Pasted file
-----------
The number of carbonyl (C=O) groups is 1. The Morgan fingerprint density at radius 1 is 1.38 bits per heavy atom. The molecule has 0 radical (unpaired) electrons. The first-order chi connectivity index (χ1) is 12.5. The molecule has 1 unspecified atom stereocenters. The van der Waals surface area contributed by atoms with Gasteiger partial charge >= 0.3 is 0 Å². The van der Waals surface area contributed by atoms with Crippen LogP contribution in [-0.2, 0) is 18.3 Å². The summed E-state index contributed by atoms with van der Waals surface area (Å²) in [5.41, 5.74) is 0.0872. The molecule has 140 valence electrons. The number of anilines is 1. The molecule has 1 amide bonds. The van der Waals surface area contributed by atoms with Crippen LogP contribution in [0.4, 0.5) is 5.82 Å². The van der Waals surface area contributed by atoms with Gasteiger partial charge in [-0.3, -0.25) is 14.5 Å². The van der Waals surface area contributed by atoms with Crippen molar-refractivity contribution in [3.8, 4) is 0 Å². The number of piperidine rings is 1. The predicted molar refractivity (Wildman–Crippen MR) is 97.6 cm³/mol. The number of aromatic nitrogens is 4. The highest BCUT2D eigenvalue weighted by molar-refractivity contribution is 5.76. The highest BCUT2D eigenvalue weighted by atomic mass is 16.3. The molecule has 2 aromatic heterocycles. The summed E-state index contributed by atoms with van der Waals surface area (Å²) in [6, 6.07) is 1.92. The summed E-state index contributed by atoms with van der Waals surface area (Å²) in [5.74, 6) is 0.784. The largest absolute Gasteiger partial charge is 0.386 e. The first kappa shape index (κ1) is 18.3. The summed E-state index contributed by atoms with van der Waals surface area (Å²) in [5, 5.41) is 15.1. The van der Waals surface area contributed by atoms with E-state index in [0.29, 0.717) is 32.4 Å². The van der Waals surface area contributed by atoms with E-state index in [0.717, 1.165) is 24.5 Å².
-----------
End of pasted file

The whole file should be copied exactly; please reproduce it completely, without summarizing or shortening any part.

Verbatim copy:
The number of carbonyl (C=O) groups is 1. The Morgan fingerprint density at radius 1 is 1.38 bits per heavy atom. The molecule has 0 radical (unpaired) electrons. The first-order chi connectivity index (χ1) is 12.5. The molecule has 1 unspecified atom stereocenters. The van der Waals surface area contributed by atoms with Gasteiger partial charge >= 0.3 is 0 Å². The van der Waals surface area contributed by atoms with Crippen LogP contribution in [-0.2, 0) is 18.3 Å². The summed E-state index contributed by atoms with van der Waals surface area (Å²) in [5.41, 5.74) is 0.0872. The molecule has 140 valence electrons. The number of anilines is 1. The molecule has 1 amide bonds. The van der Waals surface area contributed by atoms with Crippen LogP contribution in [0.4, 0.5) is 5.82 Å². The van der Waals surface area contributed by atoms with Gasteiger partial charge in [-0.3, -0.25) is 14.5 Å². The van der Waals surface area contributed by atoms with Crippen molar-refractivity contribution in [3.8, 4) is 0 Å². The number of piperidine rings is 1. The predicted molar refractivity (Wildman–Crippen MR) is 97.6 cm³/mol. The number of aromatic nitrogens is 4. The highest BCUT2D eigenvalue weighted by molar-refractivity contribution is 5.76. The highest BCUT2D eigenvalue weighted by atomic mass is 16.3. The molecule has 2 aromatic heterocycles. The summed E-state index contributed by atoms with van der Waals surface area (Å²) in [6, 6.07) is 1.92. The summed E-state index contributed by atoms with van der Waals surface area (Å²) in [5.74, 6) is 0.784. The largest absolute Gasteiger partial charge is 0.386 e. The first kappa shape index (κ1) is 18.3. The summed E-state index contributed by atoms with van der Waals surface area (Å²) in [5, 5.41) is 15.1. The van der Waals surface area contributed by atoms with E-state index in [0.29, 0.717) is 32.4 Å². The van der Waals surface area contributed by atoms with E-state index in [0.717, 1.165) is 24.5 Å².